The death toll from Sunday’s attack on the Elite Hotel in the Somalian capital of Mogadishu has increased to 16. In a tweet late Sunday, government spokesman Ismail Mukhtar Omar declared one security guard dead, and 18 injured. Militant group Al Shabaab claimed responsibility for the attack. It started when assailants activated a car bomb that destroyed the gates, allowing entry to the hotel, where they fought incoming security. Omar said all the attackers were killed. Soldiers rescued over 200 people, including the hotel’s owner, Abdullahi Mohamed Nor. A lawmaker and former finance minister, he is popular among government officials and people of the Somali diaspora. Given Nor’s status and ownership of the hotel, head of the Somali journalists’ union, Mohamed Ibrahim Moalimuu, who witnessed the attack, told Reuters the security presence was “extremely tight,” with two checkpoints inside and outside the establishment. Since 2008, Al Shabaab has waged war through bombings and assaults on civilian and military targets. Initially controlling most of the country, they were removed from the capital in 2011, losing more territory since. They seek to replace the U.N. supported government with one based on strict interpretation of Islamic sharia law.
Moalimuu was dining with his friend, Abdirazak Abdi Abdullahi, a worker for the state controlled radio station, when the attack began. He recalled the car explosion as a “blanket of flames hovering” above, that the hotel was “like hell,” with “clouds of smoke,” and a “terrible exchange of gunfire.” Footage shared with Reuters by a security source showed Somali soldiers helping guests climb down ropes strung from the hotel window. While Moalimuu climbed over a wall and escaped, Abdullahi was killed. Dr. Abdikadir Abdirahman, director of Aamon Ambulance Services, told Reuters that they transported at least 43 injured people to hospitals. When speaking with U.S. News and World Report, an unidentified individual observed many people dead and wounded, many “unaccounted for,” and that there were “more who were taken as hostages.” When discussing the security presence with Reuters, Moalimuu added that anyone without a government ID could not enter the area, deeming it “impossible for car bombs or even civilian cars to just go in there.”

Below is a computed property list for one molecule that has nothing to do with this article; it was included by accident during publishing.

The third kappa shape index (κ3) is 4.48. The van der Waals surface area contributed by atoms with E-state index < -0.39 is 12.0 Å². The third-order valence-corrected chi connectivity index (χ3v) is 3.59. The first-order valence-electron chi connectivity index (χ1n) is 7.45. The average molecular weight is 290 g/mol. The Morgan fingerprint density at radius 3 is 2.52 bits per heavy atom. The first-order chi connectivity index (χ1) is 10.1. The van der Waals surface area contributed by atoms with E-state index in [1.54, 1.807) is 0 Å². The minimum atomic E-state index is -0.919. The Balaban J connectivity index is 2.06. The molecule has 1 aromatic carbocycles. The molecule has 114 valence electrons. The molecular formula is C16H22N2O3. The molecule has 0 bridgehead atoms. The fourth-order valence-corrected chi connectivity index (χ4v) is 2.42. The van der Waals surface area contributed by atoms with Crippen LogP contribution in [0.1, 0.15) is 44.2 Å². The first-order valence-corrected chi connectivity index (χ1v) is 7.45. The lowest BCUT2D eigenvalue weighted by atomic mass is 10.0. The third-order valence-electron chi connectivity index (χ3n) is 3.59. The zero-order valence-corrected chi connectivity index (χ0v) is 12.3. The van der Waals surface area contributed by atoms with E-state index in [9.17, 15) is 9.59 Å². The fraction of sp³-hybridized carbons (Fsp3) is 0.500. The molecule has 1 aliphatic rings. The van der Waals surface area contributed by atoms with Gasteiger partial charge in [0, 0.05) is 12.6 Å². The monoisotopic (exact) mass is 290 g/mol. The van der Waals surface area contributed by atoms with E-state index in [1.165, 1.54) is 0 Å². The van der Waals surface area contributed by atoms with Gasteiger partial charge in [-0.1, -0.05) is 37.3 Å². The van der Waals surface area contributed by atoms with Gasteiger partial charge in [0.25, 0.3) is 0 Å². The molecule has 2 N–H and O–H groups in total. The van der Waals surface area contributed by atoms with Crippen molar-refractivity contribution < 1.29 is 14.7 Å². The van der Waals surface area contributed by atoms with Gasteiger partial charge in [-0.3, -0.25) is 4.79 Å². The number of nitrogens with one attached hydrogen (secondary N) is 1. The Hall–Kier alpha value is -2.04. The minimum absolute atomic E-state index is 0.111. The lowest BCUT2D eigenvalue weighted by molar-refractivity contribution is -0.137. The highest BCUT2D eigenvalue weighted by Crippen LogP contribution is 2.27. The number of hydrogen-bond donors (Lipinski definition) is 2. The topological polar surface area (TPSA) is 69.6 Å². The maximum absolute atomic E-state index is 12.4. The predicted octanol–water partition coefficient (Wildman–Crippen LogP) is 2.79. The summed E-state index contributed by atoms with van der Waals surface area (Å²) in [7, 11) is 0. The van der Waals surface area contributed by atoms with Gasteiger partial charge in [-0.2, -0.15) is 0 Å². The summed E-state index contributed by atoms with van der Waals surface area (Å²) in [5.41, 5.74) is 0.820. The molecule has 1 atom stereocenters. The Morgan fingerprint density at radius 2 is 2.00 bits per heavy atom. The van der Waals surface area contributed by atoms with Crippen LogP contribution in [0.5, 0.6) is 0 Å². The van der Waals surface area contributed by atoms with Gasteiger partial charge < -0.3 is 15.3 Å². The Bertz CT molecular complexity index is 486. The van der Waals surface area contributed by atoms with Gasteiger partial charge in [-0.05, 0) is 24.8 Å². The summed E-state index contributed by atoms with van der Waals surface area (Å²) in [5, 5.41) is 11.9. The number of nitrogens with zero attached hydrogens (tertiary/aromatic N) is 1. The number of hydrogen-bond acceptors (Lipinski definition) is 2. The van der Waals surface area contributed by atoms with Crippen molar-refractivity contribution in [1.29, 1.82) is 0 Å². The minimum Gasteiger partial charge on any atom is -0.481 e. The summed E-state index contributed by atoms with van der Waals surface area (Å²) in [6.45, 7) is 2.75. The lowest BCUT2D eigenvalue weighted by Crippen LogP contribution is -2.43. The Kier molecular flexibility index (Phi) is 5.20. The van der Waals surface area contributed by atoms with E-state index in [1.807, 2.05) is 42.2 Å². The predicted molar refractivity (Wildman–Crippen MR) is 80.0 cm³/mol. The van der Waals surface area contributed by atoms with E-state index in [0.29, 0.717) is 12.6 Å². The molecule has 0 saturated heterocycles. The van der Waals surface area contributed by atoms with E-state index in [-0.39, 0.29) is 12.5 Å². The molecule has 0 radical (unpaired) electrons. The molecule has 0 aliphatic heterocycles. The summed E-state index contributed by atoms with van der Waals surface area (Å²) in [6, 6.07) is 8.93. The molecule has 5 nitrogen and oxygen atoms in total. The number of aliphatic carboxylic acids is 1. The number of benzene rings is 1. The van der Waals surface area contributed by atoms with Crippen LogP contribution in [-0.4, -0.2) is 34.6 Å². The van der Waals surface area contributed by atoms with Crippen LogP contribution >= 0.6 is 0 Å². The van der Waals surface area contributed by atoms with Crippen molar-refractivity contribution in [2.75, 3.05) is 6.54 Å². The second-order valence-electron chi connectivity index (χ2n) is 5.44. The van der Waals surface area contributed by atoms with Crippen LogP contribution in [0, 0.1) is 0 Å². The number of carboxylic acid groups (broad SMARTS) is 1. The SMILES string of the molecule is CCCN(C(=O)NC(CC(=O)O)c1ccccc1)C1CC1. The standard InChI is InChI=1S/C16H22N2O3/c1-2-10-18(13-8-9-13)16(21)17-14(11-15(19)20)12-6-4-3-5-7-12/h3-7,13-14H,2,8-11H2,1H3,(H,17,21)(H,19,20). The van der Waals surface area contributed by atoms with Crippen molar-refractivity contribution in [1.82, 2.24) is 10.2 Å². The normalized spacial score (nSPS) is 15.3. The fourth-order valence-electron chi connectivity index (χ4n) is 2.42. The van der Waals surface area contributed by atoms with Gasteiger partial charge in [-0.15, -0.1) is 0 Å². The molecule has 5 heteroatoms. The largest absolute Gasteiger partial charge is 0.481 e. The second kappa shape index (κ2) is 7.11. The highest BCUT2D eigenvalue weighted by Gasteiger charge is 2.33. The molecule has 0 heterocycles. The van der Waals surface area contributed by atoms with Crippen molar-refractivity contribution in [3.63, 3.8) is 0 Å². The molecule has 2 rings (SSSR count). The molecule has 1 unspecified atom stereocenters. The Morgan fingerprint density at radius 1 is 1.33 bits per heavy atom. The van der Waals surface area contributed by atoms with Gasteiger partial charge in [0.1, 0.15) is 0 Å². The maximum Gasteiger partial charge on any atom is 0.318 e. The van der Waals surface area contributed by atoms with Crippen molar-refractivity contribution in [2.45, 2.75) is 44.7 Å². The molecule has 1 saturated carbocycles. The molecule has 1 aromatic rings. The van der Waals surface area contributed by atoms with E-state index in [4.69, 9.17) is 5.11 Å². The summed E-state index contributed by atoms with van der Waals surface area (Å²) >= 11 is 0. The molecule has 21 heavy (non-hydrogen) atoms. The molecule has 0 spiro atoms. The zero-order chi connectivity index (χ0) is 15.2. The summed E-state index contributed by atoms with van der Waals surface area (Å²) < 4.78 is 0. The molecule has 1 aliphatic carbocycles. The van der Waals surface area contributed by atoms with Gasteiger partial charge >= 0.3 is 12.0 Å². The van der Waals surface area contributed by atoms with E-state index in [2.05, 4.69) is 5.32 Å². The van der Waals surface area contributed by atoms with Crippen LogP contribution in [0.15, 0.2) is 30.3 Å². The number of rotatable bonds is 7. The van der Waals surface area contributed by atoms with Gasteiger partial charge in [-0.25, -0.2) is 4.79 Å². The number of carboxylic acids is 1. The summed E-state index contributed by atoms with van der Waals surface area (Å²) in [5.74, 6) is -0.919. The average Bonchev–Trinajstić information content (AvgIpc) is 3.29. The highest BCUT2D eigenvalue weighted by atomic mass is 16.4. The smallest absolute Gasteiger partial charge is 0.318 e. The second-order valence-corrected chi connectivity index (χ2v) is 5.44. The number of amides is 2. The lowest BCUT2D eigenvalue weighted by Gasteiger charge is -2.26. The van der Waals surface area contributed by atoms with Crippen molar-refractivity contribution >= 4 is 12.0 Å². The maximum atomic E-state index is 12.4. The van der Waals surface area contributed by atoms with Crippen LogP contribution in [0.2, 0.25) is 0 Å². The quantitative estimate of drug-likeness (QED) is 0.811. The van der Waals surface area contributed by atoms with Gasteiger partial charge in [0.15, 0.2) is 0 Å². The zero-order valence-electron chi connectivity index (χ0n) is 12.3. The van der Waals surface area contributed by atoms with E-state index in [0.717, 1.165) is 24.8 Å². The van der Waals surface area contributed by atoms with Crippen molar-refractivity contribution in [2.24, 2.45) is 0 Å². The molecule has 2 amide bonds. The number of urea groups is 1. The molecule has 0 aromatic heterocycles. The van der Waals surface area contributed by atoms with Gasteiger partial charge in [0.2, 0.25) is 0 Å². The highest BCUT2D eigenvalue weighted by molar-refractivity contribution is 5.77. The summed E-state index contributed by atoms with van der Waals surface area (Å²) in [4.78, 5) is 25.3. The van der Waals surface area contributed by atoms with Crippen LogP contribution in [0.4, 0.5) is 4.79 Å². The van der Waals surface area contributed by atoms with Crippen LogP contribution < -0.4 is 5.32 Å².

Given the high security, limited entry, and multiple checkpoints, Sunday’s attack is puzzling. Ultimately, these initiatives were unable to deter it. Al Shabaab are resentful and obdurate as they have lost territory, with little impetus for considering alternatives to violence. Since Nor is an influential politician and esteemed by people in the diaspora, perhaps he can persuade them to negotiate. When writing for War On The Rocks, to end conflict, Jason Hartwig proposed allowing Al Shabaab’s participation in government. While past atrocities may legitimize deep distrust of integrating Al Shabaab, continued fighting has proven ineffective. Perhaps empowering their participation in government can help de-escalate conflict. There should also be appropriate punishment for defectors. A former Al Shabaab spokesman was arrested for violating conditions of surrender by entering a regional election. While this was a transgression, his arrest may have been excessive. Such treatment could further strain relations. The implications of every action must be carefully considered, to mitigate the risk of increasing conflict.
Violence in Somalia has escalated since the start of civil war in 1991, when members of rebel clans removed President Siad Barre from power. After, they betrayed each other, creating more turmoil. Henceforth lacking a central government, Somalia became a “failed state.” In 2006, Kenyan troops captured the southern part of Somalia, then owned by the Islamic Courts Union, from which al Shabaab and other radical groups formed. The Federal Government of Somalia, the first central government since the civil war, was established in 2012. Continued fighting has displaced almost two million citizens. By 2014, refugee numbers exceeded one million. Over half inhabit camps outside Somalia, some having resided in neighboring countries like Kenya and Ethiopia for decades. Approximately 500,000 people have been killed since the outbreak of war.
Sunday’s attack is among many of al Shabaab’s attempts to resist the government. The inability to prevent perpetual attacks indicates need for a new strategy. To reduce violence and prevent further displacement, the government should allow al Shabaab’s participation. In exchange, they should disarm. While trust between factions may begin faulty, they need to respect the situation’s sensitivity by acting and communicating accordingly. If the government shows respect for al Shabaab’s autonomy by allowing participation and avoiding excessive punishment, perhaps they will reciprocate by rejecting violence and embracing diplomacy for future resolutions.
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